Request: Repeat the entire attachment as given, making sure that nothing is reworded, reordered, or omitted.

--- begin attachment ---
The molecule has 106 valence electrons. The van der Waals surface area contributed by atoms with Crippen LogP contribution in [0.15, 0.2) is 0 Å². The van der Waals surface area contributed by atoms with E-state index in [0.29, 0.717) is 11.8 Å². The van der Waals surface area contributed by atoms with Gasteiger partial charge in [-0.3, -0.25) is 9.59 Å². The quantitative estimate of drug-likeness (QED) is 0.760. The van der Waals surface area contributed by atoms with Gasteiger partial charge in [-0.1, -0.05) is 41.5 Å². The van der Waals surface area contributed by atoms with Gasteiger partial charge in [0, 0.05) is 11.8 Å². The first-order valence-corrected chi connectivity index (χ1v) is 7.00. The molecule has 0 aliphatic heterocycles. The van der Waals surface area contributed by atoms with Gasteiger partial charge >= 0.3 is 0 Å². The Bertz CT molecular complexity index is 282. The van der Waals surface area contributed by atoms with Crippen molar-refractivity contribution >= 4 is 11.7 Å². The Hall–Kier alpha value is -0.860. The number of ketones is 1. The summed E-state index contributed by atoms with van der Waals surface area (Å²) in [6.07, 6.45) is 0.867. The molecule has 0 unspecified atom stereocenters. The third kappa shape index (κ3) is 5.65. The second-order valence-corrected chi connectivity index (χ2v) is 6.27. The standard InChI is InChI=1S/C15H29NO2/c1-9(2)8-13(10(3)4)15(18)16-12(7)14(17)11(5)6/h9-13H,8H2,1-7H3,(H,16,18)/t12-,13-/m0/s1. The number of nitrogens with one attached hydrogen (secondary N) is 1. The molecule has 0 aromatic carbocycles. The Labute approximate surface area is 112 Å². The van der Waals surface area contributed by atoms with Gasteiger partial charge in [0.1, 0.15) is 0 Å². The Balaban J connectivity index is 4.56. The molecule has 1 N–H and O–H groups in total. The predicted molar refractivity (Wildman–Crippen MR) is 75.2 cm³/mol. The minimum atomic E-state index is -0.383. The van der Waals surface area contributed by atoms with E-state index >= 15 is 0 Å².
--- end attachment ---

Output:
The molecule has 106 valence electrons. The van der Waals surface area contributed by atoms with Crippen LogP contribution in [0.15, 0.2) is 0 Å². The van der Waals surface area contributed by atoms with E-state index in [0.29, 0.717) is 11.8 Å². The van der Waals surface area contributed by atoms with Gasteiger partial charge in [-0.3, -0.25) is 9.59 Å². The quantitative estimate of drug-likeness (QED) is 0.760. The van der Waals surface area contributed by atoms with Gasteiger partial charge in [-0.1, -0.05) is 41.5 Å². The van der Waals surface area contributed by atoms with Gasteiger partial charge in [0, 0.05) is 11.8 Å². The first-order valence-corrected chi connectivity index (χ1v) is 7.00. The molecule has 0 aliphatic heterocycles. The van der Waals surface area contributed by atoms with Gasteiger partial charge >= 0.3 is 0 Å². The Bertz CT molecular complexity index is 282. The van der Waals surface area contributed by atoms with Crippen molar-refractivity contribution >= 4 is 11.7 Å². The Hall–Kier alpha value is -0.860. The number of ketones is 1. The summed E-state index contributed by atoms with van der Waals surface area (Å²) in [6.07, 6.45) is 0.867. The molecule has 0 unspecified atom stereocenters. The third kappa shape index (κ3) is 5.65. The second-order valence-corrected chi connectivity index (χ2v) is 6.27. The standard InChI is InChI=1S/C15H29NO2/c1-9(2)8-13(10(3)4)15(18)16-12(7)14(17)11(5)6/h9-13H,8H2,1-7H3,(H,16,18)/t12-,13-/m0/s1. The number of nitrogens with one attached hydrogen (secondary N) is 1. The molecule has 0 aromatic carbocycles. The Labute approximate surface area is 112 Å². The van der Waals surface area contributed by atoms with Gasteiger partial charge in [0.1, 0.15) is 0 Å². The Balaban J connectivity index is 4.56. The molecule has 1 N–H and O–H groups in total. The predicted molar refractivity (Wildman–Crippen MR) is 75.2 cm³/mol. The minimum atomic E-state index is -0.383. The van der Waals surface area contributed by atoms with E-state index >= 15 is 0 Å².